Premises liability: Children and irresistible attractions

Post on behalf of Thomas J. Ueberschaer PA on Thursday October 9, 2014

Readers of our blog have often had the chance to read about various premises liability lawsuits. These lawsuits are simply an attempt to recoup some of the expenses paid by a victim for medical care and other costs associated with an accident that occurs on someone else’s property. Our Florida readers might be interested in learning about a concept of premises liability called attractive nuisances.

Attractive nuisances are simply things on a person’s property that might entice children to venture onto the property. One example that might be found all year long in Florida is a swimming pool. These attractions are usually irresistible to children, so it should come as no surprise the children might play with, on or in these attractions.

In the case of attractive nuisances, which aren’t limited only to swimming pools, property owners have a duty to secure the items in a reasonable manner. This doesn’t mean that they have to take down playsets, for example, but they do have to take reasonable steps to ensure that children will be safe if they do venture onto the attraction unless they can prevent them from doing so.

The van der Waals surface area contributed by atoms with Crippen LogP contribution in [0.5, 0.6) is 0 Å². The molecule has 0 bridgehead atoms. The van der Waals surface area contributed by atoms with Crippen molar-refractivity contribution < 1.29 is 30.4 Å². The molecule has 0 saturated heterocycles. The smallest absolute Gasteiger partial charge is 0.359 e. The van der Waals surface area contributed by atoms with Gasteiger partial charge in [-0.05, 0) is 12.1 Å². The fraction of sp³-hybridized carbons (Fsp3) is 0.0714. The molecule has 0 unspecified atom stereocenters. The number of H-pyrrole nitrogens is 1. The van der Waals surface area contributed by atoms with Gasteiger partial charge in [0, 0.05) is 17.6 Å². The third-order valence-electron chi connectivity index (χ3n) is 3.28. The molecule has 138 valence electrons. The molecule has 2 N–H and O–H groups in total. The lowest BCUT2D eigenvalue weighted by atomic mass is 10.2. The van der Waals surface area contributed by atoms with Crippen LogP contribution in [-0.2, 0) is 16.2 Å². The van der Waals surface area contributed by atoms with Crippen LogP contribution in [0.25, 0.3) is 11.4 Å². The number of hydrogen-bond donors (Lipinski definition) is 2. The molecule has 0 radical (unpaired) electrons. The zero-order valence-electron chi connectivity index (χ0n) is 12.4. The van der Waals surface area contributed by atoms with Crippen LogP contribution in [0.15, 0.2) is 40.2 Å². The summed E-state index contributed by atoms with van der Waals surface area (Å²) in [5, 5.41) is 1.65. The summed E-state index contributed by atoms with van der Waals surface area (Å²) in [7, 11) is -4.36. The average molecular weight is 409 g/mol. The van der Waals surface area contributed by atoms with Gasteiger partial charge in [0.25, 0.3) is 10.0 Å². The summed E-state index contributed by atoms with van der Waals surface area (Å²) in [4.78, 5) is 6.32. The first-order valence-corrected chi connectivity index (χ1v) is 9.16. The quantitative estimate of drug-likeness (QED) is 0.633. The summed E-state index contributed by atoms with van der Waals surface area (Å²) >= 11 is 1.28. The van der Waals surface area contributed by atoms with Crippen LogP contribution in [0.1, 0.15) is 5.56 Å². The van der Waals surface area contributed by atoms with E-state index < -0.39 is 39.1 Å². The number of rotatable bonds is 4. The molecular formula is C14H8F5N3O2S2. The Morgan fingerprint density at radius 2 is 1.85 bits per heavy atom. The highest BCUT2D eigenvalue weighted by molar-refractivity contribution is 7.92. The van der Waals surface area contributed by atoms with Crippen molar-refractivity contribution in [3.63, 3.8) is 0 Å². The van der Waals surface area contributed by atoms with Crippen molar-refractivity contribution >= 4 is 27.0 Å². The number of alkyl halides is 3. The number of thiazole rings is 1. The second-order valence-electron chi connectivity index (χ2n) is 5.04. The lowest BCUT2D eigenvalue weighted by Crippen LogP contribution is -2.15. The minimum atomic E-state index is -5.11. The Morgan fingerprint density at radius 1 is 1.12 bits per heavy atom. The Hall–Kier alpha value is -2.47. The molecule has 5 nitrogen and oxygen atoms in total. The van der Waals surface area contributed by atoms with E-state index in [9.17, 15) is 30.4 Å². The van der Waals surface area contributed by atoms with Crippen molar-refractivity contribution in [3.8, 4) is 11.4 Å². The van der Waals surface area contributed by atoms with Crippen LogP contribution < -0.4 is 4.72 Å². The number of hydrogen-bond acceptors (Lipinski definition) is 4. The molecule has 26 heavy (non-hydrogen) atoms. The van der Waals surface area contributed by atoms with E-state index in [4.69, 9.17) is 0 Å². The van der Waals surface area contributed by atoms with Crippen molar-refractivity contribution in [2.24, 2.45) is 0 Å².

One way that property owners might secure a pool is to put a locked fence around the pool, which is the law in Florida. Other items can also be secured by fencing the area off. If the attraction isn’t fenced off, the owner should make sure it is in a state that won’t injure children. For example, playsets should be in good condition and free of rotting components.

When a negligent property owner doesn’t take the necessary steps to ensure that children who venture onto the property will remain safe, serious accidents might occur. These often mean that there are significant medical bills coming in as a result of the injuries. In those cases, parents might opt to seek compensation for the child’s injuries by filing a complaint in a Florida civil court.

Source: FindLaw, “Dangers to Children: What is an Attractive Nuisance?” Oct. 05, 2014

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